Elias and Scotson (2008) recognised how one group monopolises and uses sources of power to stigmatise others, later applying this to class. The education system shows that the dominant classes’ values are expressed, leaving working-class students at a disadvantage. Bernstein (1973) identified two forms of language, the elaborated code which is context-independent and universal and the restricted code which is context-bound and consists of less complex vocabulary. Whereas middle-class children are well equipped to deal with both, working-class pupils are disadvantaged as they are only accustomed to the restricted code. Therefore, middle-class children are more likely to succeed, leaving the working-classes to be viewed as less intelligent, hence, creating a cycle of inequality due to the social and cultural differences experienced by the classes. However, Bernstein has been criticised for his crude, stereotypical distinctions between the middle and working classes (Rosen, 1974).

Bourdieu argues cultural capital allows one class to hold an advantage in education, stating the dominant culture is misrecognised by the subordinate classes as legitimate; meaning excellence and academic achievement are defined in terms of the dominant cultural paradigm. Therefore, those who receive the appropriate cultural training are most likely to succeed (Jenkins, 2002). Also, Bourdieu and Passeron (1990) claimed the disposition of students to capitalise on their experience and thus succeed depends on the chances attached to the social classes. On the other hand, Halsey et al (1980) criticised Bourdieu since they saw state education as creating cultural capital in those who were from backgrounds which consisted of no formal education, thus suggesting education advocates social mobility rather than reproducing class inequality (Jenkins, 2002).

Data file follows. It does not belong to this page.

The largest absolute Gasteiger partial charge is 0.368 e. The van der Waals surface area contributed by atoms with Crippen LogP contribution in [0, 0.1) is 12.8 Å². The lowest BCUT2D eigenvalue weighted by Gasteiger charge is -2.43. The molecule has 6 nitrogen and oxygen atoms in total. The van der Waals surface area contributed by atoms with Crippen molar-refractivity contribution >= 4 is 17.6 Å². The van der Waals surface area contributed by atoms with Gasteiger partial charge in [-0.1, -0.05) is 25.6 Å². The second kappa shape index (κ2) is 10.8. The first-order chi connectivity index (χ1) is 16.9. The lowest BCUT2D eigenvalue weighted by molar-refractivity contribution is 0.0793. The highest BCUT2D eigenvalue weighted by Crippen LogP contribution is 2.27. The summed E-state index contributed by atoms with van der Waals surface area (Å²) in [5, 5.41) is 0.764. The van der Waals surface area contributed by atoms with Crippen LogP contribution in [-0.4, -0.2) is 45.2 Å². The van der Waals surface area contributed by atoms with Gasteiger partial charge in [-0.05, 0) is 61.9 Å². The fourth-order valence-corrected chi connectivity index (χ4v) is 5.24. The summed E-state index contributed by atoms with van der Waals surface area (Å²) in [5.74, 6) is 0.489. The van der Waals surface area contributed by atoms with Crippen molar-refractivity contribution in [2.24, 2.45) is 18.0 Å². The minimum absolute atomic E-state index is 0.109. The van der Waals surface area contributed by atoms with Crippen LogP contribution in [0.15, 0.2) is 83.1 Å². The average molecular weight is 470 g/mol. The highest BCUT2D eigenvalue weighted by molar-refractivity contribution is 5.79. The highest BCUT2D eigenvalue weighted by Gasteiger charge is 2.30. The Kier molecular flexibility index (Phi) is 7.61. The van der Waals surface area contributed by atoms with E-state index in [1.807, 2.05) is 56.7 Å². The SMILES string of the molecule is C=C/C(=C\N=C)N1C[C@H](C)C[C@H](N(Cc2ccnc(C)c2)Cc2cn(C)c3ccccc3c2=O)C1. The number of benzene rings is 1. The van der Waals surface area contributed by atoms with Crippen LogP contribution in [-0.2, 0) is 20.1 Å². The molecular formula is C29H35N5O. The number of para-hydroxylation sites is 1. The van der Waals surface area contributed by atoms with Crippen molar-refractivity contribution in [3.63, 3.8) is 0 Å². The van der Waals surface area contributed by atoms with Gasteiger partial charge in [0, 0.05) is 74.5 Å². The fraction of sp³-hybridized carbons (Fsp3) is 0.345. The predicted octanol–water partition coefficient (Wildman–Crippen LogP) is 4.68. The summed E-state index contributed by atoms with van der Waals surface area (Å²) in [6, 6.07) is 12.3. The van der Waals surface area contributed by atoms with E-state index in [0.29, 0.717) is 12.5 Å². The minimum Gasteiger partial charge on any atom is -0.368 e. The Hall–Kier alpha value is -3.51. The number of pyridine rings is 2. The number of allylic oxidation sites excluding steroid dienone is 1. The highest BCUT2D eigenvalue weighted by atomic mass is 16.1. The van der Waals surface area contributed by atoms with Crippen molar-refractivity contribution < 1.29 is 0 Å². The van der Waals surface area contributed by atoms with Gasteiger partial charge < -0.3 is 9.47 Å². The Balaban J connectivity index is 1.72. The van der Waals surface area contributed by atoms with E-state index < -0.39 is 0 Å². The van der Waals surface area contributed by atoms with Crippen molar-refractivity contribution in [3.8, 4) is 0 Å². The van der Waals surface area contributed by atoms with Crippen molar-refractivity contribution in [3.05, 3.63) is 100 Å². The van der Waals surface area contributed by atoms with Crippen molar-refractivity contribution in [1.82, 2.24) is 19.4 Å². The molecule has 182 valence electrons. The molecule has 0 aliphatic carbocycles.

Already the extent of relevant cultural experiences affects grades since education has a very middle-class atmosphere; so, with the increased limitations on the ability of some to access cultural spaces such as museums and libraries will the gap between middle-class achievement and working-class achievement widen in the years to come?